What do you think, Mr. Ramirez? : the American Revolution in education (Book, 2017) [WorldCat.org]
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What do you think, Mr. Ramirez? : the American Revolution in education
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What do you think, Mr. Ramirez? : the American Revolution in education

Author: Geoffrey Galt Harpham
Publisher: Chicago : The University of Chicago Press, 2017.
Edition/Format:   Print book : EnglishView all editions and formats
Summary:
"Geoffrey Galt Harpham met a Cuban immigrant on a college campus, who told of arriving, penniless and undocumented, in the 1960s and eventually earning a GED and making his way to a community college. In a literature course one day, the professor asked him, 'Mr. Ramirez, what do you think?' The question, said Ramirez, changed his life because 'it was the first time anyone had asked me that.' Realizing that his  Read more...
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Details

Genre/Form: History
Document Type: Book
All Authors / Contributors: Geoffrey Galt Harpham
ISBN: 9780226480787 022648078X 9780226480817 022648081X
OCLC Number: 1021213732
Description: xv, 230 pages ; 22 cm.
Contents: The American revolution in education; Mr. Ramirez comes to America; Teaching the intangibles: general education in postwar America; Limitations of the whole man; Breaking the stranglehold of the present; James B. Conant, American radical --
t Rights of the pryvat spyrit: from dissent to interpretation --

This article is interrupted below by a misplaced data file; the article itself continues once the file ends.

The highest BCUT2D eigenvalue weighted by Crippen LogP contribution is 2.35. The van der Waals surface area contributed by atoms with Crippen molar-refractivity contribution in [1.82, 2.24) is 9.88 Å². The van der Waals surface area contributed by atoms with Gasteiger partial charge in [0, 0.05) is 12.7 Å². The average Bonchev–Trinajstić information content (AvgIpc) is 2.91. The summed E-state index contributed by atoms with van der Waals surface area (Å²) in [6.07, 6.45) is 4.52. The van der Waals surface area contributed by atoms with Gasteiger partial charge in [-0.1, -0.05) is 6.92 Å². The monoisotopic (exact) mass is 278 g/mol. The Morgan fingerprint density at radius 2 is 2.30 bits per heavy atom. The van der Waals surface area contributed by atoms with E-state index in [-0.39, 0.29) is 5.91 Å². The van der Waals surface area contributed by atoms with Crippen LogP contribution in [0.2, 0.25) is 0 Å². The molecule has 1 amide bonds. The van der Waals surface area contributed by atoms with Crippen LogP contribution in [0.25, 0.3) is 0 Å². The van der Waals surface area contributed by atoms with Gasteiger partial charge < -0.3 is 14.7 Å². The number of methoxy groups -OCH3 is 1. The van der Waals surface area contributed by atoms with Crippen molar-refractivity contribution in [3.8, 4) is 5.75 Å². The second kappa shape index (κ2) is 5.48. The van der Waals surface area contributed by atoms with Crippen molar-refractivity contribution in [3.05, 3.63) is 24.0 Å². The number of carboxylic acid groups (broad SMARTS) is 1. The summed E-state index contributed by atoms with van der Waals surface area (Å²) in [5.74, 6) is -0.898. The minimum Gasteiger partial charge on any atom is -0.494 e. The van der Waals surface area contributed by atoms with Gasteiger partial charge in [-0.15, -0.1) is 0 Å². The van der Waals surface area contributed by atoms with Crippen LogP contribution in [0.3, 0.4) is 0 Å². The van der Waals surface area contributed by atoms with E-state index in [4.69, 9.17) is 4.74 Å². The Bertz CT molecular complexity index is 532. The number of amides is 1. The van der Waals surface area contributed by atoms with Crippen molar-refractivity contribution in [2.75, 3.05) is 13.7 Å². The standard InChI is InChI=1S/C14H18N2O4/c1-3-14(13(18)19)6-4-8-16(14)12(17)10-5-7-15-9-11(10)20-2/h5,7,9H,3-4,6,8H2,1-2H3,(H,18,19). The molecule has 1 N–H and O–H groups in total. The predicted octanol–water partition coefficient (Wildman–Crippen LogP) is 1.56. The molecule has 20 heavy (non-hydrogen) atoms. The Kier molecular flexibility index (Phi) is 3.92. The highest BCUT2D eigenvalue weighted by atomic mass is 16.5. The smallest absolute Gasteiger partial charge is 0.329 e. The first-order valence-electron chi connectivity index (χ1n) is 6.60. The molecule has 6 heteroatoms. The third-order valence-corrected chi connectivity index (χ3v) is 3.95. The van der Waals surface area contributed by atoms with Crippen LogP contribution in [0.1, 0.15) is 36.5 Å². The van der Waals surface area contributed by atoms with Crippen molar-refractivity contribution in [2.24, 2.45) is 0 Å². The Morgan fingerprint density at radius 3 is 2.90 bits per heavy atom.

From separation to society --
From faith to fiction --
From origin to originalism --
From eloquence to abolition --
From America to English --
The peculiar opportunities of English; English and wisdom; The meaning of literature; The birth of criticism from the spirit of compromise; I.A. Richards and the emergence of an American humanities; Turning science into the humanities: the New Criticism; The persistence of intention --
Postscript : in praise of depth.
Responsibility: Geoffrey Galt Harpham.

Abstract:

"Geoffrey Galt Harpham met a Cuban immigrant on a college campus, who told of arriving, penniless and undocumented, in the 1960s and eventually earning a GED and making his way to a community college. In a literature course one day, the professor asked him, 'Mr. Ramirez, what do you think?' The question, said Ramirez, changed his life because 'it was the first time anyone had asked me that.' Realizing that his opinion had value set him on a course that led to his becoming a distinguished professor. That, says Harpham, was the midcentury promise of American education, the deep current of commitment and aspiration that undergirded the educational system that was built in the postwar years, and is under extended assault today. The United States was founded, he argues, on the idea that interpreting its foundational documents was the highest calling of opinion, and for a brief moment at midcentury, the country turned to English teachers as the people best positioned to train students to thrive as interpreters--which is to say as citizens of a democracy. Tracing the roots of that belief in the humanities through American history, Harpham builds a strong case that, even in very different contemporary circumstances, the emphasis on social and cultural knowledge that animated the midcentury university is a resource that we can, and should, draw on today."--Page 4 de la couverture.

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